Just last week, Microsoft’s board hired an outside law firm to review the company’s own sexual harassment and gender discrimination policies and practices, including its handling of past allegations against Microsoft co-founder Bill Gates, in response to a shareholder resolution that passed overwhelmingly in the fall.
Among the big U.S. tech companies, Microsoft may be in a unique position to make major acquisitions such as this right now.
“From a regulatory perspective, MSFT is not under the same level of scrutiny as other tech stalwarts (Amazon, Apple, Facebook, Google) and ultimately Nadella saw a window to make a major bet on consumer while others are caught in the regulatory spotlight and could not go after an asset like this,” said Wedbush analyst Dan Ives in a note on the deal.
Microsoft had more than $130 billion in cash and short-term investments as of Sept. 30. Its market value is about $2.3 trillion. Microsoft stock was down slightly, less than 1%, to about $308 per share in early trading Tuesday morning, following the announcement of the Activision Blizzard deal.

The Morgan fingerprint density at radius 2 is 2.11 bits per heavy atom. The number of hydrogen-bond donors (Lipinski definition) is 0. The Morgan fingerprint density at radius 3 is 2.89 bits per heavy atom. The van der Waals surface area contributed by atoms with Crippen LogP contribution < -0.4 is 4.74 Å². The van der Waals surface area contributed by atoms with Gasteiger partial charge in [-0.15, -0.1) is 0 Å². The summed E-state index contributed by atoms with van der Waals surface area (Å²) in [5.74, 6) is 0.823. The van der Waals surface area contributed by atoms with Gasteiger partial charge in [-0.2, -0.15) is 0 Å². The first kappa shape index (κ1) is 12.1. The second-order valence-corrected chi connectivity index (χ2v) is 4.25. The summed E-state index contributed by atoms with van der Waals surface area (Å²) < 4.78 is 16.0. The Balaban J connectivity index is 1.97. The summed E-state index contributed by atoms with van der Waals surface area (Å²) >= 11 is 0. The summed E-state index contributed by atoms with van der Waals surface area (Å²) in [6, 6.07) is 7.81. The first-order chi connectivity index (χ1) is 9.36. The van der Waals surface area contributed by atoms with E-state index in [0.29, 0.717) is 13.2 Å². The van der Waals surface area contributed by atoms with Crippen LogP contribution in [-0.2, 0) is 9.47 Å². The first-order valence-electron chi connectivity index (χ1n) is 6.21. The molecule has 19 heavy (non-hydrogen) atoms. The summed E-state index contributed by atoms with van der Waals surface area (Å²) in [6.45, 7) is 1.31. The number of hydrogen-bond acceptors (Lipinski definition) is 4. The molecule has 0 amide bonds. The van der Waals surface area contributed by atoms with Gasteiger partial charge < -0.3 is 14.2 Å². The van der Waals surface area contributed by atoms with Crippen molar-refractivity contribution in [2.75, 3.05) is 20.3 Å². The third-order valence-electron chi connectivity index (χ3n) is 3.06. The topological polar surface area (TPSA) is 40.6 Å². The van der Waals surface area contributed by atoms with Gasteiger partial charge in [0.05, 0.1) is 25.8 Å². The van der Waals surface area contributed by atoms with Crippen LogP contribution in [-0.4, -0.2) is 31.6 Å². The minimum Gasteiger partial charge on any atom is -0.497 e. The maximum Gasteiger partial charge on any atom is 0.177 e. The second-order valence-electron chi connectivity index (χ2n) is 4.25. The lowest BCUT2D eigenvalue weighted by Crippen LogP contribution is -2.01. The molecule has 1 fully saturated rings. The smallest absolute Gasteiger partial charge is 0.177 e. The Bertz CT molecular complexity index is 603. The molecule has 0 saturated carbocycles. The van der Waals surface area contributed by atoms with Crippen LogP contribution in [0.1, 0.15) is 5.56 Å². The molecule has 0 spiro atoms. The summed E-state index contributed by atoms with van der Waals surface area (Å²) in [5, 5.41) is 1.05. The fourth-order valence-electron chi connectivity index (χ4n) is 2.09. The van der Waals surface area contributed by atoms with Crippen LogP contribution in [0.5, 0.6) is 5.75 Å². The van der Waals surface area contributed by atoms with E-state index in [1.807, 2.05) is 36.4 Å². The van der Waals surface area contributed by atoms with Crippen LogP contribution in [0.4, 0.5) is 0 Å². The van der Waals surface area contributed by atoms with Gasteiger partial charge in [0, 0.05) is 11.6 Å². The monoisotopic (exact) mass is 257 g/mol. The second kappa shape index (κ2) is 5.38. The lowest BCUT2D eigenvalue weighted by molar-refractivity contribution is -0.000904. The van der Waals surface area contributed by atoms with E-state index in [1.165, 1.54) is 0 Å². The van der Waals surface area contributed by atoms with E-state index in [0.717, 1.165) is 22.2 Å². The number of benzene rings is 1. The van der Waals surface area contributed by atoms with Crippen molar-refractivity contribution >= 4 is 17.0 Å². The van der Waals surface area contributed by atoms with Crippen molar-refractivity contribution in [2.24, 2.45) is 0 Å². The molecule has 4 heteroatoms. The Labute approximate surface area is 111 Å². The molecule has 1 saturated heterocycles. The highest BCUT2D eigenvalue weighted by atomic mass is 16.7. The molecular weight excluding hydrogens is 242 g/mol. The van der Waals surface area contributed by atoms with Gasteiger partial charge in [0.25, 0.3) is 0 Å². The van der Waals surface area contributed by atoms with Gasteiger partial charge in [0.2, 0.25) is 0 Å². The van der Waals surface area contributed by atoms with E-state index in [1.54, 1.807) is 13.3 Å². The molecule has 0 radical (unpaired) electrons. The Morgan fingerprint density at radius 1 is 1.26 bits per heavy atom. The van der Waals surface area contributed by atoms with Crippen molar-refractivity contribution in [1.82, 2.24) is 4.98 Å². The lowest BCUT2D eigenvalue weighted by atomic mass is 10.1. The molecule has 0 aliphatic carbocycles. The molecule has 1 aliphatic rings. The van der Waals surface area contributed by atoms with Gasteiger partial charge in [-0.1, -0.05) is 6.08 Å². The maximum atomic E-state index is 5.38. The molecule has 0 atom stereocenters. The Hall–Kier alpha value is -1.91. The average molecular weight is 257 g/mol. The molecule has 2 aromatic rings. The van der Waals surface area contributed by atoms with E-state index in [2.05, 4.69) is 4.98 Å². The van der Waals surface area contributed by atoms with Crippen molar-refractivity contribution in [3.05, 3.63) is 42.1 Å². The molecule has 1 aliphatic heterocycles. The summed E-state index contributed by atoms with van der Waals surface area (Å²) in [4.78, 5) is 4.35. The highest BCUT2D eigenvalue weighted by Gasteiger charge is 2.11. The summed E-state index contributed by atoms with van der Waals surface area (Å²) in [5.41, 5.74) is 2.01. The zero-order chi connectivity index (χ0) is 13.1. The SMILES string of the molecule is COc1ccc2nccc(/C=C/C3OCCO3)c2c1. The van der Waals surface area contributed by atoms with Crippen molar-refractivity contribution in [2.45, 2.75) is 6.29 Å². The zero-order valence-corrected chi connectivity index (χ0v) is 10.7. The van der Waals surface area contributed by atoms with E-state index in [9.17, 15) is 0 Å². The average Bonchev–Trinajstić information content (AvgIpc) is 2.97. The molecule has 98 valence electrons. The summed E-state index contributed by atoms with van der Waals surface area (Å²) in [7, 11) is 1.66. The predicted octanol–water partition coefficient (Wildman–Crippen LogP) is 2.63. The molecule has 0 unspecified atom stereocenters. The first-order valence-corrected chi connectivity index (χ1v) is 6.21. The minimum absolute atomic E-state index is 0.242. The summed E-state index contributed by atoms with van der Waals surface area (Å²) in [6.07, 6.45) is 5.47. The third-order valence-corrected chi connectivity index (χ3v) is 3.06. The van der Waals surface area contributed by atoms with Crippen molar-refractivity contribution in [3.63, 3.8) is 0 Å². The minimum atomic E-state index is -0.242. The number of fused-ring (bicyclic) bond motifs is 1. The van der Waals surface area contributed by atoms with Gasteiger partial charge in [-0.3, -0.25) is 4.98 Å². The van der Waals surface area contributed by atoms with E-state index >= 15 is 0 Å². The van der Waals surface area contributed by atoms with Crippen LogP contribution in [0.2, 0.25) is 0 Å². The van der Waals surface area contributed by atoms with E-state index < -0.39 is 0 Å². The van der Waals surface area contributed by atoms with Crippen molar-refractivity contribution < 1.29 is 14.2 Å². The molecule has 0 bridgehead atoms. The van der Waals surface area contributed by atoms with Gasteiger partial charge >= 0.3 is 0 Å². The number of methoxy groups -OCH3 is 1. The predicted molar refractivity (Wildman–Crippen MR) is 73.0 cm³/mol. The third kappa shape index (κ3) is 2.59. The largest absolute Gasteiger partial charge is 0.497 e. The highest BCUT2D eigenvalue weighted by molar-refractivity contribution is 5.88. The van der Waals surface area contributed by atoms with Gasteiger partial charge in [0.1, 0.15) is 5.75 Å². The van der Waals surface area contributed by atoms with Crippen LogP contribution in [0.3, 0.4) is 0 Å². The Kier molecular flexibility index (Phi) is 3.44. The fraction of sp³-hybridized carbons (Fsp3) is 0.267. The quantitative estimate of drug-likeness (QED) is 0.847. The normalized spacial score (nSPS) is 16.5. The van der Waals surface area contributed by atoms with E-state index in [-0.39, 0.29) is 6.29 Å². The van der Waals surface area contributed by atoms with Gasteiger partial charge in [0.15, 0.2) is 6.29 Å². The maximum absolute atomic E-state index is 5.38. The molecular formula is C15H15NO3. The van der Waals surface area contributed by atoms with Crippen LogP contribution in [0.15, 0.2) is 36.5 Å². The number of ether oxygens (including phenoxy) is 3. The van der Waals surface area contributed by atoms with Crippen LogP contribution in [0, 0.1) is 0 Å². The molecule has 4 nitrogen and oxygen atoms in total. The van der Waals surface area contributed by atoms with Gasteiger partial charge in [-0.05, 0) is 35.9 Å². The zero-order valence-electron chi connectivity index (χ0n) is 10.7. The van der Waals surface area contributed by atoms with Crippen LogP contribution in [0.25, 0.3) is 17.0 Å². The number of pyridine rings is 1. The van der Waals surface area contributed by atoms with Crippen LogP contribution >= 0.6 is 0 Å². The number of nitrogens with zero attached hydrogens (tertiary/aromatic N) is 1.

Activision Blizzard is scheduled to report its fourth quarter and year-end results on Feb. 3. Microsoft reports its fiscal second quarter results next week, on Jan. 25.
This story first appeared on GeekWire. GeekWire’s Taylor Soper and John Cook contributed to this report.
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If you’re having problems buying items or logging in to Amazon.com, you’re not alone, and thanks to the widespread use of Amazon Web Services, the problem isn’t limited to Amazon.
Disney, League of Legends, Smartsheet, Canva and other online services were down or reporting problems for some customers on Tuesday.
The official AWS Service Health Dashboard reports increased error rates for services such as Elastic Cloud Compute (EC2), Amazon Connect, and the DynamoDB database service, all out of its Northern Virginia region.
Smartsheet, the Bellevue-based work management company, reported as of 9:19 a.m. Pacific time, “Our AWS partner has communicated that they have identified the root cause and are actively working on a recovery.”On Amazon, the problem has manifested in a variety of ways, making it difficult for some users to purchase items, call up their order history, and even log into Amazon’s special website for COVID-19 test results.